Breaking up the Attack
First Published: X-Force Monthly Magazine
For several years now, some of the more advanced
commercial penetration testing tools have made use of packet fragmentation
techniques to obfuscate vulnerability checks or exploit attempts in an
attempt to bypass legacy firewall and intrusion detection systems.
In most cases, depending upon the actual security device defending
the network, there are typically multiple fragmentation techniques and
packet size combinations capable of squeezing exploit material past each
class of protection device on a network.
As customers continue to deploy and rely
upon ever more advanced intrusion prevention systems which automatically
block malicious attacks, there has been an increase in testing requirements
to use tools that employ a diverse array of fragmentation techniques.
By making use of multiple packet fragmentation techniques, the
security consultant is not only able to test the security of the targeted
host, but also the robustness of the network-based protection system.
Depending upon the networking protocol
being used by the vulnerable service under investigation, there are specific
fragmentation techniques which are more successful than others.
For example, the technique of overlapping packet fragments so that
subsequent packets overwrite a few bytes of the previous packet tend to be
effective for text based protocols such as HTTP.
However, by using tools that provide additional obfuscation
techniques in combination to fragmentation (e.g. using chunked encoding
within a HTTP POST packet), the security consultant has a higher probability
of remaining undetected and delivering an exploit payload.
In fact the combination of overlapping packet fragments and chunked
encoding is such a successful combination for delivering a payload to web
server that it will bypass many current generation network protection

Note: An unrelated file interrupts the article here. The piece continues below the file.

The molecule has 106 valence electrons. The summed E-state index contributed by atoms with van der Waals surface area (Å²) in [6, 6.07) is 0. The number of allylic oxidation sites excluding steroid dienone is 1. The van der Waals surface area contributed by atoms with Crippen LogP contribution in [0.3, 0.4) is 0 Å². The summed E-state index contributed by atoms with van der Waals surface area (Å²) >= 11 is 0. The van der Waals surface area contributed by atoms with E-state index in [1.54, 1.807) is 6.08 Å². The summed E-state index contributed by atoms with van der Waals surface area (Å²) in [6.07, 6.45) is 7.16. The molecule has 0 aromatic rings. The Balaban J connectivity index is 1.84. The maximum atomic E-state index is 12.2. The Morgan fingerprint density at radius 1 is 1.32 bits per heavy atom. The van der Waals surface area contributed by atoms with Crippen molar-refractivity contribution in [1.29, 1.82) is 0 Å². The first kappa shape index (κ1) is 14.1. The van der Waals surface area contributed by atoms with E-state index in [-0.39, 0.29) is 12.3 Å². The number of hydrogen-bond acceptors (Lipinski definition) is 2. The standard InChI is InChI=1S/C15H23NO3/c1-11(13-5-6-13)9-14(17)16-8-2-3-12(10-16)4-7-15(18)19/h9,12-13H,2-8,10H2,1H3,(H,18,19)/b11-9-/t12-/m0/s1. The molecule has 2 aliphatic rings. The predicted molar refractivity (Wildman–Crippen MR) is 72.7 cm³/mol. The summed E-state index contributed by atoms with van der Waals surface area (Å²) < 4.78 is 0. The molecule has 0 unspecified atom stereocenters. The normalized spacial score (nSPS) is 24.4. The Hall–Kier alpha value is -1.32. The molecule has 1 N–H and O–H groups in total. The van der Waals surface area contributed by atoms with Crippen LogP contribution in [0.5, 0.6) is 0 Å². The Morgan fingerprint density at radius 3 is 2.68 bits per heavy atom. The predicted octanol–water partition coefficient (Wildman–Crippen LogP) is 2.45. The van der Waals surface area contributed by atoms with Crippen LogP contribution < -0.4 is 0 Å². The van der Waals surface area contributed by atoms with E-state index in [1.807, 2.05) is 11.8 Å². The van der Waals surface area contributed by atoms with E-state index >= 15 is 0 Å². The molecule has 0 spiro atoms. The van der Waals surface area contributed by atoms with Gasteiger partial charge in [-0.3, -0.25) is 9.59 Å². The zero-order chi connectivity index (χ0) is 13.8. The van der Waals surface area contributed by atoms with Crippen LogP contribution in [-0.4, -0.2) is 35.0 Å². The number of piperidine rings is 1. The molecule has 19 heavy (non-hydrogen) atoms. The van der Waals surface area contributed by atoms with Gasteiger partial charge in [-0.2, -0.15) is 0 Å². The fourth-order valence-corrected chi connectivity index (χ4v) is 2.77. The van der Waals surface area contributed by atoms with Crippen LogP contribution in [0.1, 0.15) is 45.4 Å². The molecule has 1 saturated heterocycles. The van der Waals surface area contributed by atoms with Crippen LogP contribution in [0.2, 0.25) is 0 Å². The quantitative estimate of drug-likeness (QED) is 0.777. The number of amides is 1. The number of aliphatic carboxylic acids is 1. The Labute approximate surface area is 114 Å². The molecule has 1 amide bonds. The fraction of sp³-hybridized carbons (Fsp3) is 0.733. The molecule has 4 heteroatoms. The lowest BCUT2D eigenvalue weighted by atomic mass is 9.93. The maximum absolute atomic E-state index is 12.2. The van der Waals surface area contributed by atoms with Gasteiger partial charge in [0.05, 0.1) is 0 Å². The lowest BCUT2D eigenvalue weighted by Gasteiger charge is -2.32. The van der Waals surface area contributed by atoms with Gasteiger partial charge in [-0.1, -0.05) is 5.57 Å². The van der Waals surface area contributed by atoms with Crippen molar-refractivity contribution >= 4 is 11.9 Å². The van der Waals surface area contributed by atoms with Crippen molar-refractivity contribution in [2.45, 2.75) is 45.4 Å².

In the past many penetration testing
clients have been surprised to learn that these fragmentation techniques can
be used so successfully to bypass their network security.
The process of reassembling fragmented packets and identifying their
malicious payloads can be very difficult, as well as dangerous for the
protection device, as evidenced by the numerous security alerts published on
mailing lists such as Bugtraq and Full-disclosure.
Protection systems that rely upon string matching and regular
expression engines tend to suffer the most, and a re consequently the
easiest to defeat.
From a penetration testers perspective the
adage “fragmentation is my friend” is quite appropriate.
In several tests not only could fragmentation be used to slip exploit
payloads past perimeter defenses, but it could also be used tunnel data and
banned network traffic out of the organization – for example, accessing
external instant messenger services and transferring files.
While there have been a number of
open-source or free attack tools specializing in the use of packet
fragmentation for many years, and there have been some “boutique” commercial
penetration tools for the last few years, many of the new tools used by
attackers provide packet fragmentation as standard and can be tuned just by
selecting a few tick-boxes.
Therefore it is becoming increasingly
important that organizations correctly identify network traffic that
utilizes packet fragmentation to hide attacks, and that their protection
systems are “up to the job”.
With the near ubiquitous deployment of network detection systems, not only
are malicious attackers utilizing packet fragmentation to obfuscate their
attacks, but several automated worms and bots now also come fully equipped
with an array of fragmentation routines ready for use.
The expectation is that specialist packet
fragmentation techniques will become more prevalent and be included by
default in most tools or applications.
Consequently security professionals will increasingly need to
understand the different techniques and be capable of not only detecting
their usage, but also regularly employ them in testing their network